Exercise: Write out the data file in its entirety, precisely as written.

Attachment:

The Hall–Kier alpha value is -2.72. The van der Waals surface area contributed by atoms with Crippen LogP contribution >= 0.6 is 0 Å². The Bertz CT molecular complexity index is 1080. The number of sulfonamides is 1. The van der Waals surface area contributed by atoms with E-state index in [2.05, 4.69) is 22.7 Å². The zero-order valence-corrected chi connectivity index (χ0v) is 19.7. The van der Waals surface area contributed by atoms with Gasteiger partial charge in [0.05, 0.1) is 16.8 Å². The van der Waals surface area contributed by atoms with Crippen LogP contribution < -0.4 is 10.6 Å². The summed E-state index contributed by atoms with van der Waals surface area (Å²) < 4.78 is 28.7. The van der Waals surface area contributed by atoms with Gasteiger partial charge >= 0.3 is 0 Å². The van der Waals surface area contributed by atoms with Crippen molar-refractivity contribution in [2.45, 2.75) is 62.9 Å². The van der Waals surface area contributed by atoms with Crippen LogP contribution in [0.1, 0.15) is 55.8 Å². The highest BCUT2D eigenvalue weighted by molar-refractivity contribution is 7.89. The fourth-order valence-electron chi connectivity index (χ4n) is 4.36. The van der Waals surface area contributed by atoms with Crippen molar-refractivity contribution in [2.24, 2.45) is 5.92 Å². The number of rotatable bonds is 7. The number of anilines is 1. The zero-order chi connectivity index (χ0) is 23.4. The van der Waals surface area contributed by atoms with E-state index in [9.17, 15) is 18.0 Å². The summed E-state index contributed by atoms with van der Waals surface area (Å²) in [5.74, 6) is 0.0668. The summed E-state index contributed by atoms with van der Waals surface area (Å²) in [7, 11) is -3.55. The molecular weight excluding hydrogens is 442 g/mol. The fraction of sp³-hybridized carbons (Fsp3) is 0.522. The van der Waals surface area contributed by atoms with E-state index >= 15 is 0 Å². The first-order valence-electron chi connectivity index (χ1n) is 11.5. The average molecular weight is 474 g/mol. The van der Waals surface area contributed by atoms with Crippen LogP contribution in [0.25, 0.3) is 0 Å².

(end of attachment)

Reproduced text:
The Hall–Kier alpha value is -2.72. The van der Waals surface area contributed by atoms with Crippen LogP contribution >= 0.6 is 0 Å². The Bertz CT molecular complexity index is 1080. The number of sulfonamides is 1. The van der Waals surface area contributed by atoms with E-state index in [2.05, 4.69) is 22.7 Å². The zero-order valence-corrected chi connectivity index (χ0v) is 19.7. The van der Waals surface area contributed by atoms with Gasteiger partial charge in [0.05, 0.1) is 16.8 Å². The van der Waals surface area contributed by atoms with Crippen LogP contribution < -0.4 is 10.6 Å². The summed E-state index contributed by atoms with van der Waals surface area (Å²) < 4.78 is 28.7. The van der Waals surface area contributed by atoms with Gasteiger partial charge >= 0.3 is 0 Å². The van der Waals surface area contributed by atoms with Crippen molar-refractivity contribution in [2.45, 2.75) is 62.9 Å². The van der Waals surface area contributed by atoms with Crippen LogP contribution in [0.1, 0.15) is 55.8 Å². The highest BCUT2D eigenvalue weighted by molar-refractivity contribution is 7.89. The fourth-order valence-electron chi connectivity index (χ4n) is 4.36. The van der Waals surface area contributed by atoms with Crippen molar-refractivity contribution in [2.24, 2.45) is 5.92 Å². The number of rotatable bonds is 7. The number of anilines is 1. The zero-order chi connectivity index (χ0) is 23.4. The van der Waals surface area contributed by atoms with E-state index in [9.17, 15) is 18.0 Å². The summed E-state index contributed by atoms with van der Waals surface area (Å²) in [5.74, 6) is 0.0668. The summed E-state index contributed by atoms with van der Waals surface area (Å²) in [7, 11) is -3.55. The molecular weight excluding hydrogens is 442 g/mol. The fraction of sp³-hybridized carbons (Fsp3) is 0.522. The van der Waals surface area contributed by atoms with E-state index >= 15 is 0 Å². The first-order valence-electron chi connectivity index (χ1n) is 11.5. The average molecular weight is 474 g/mol. The van der Waals surface area contributed by atoms with Crippen LogP contribution in [0.25, 0.3) is 0 Å².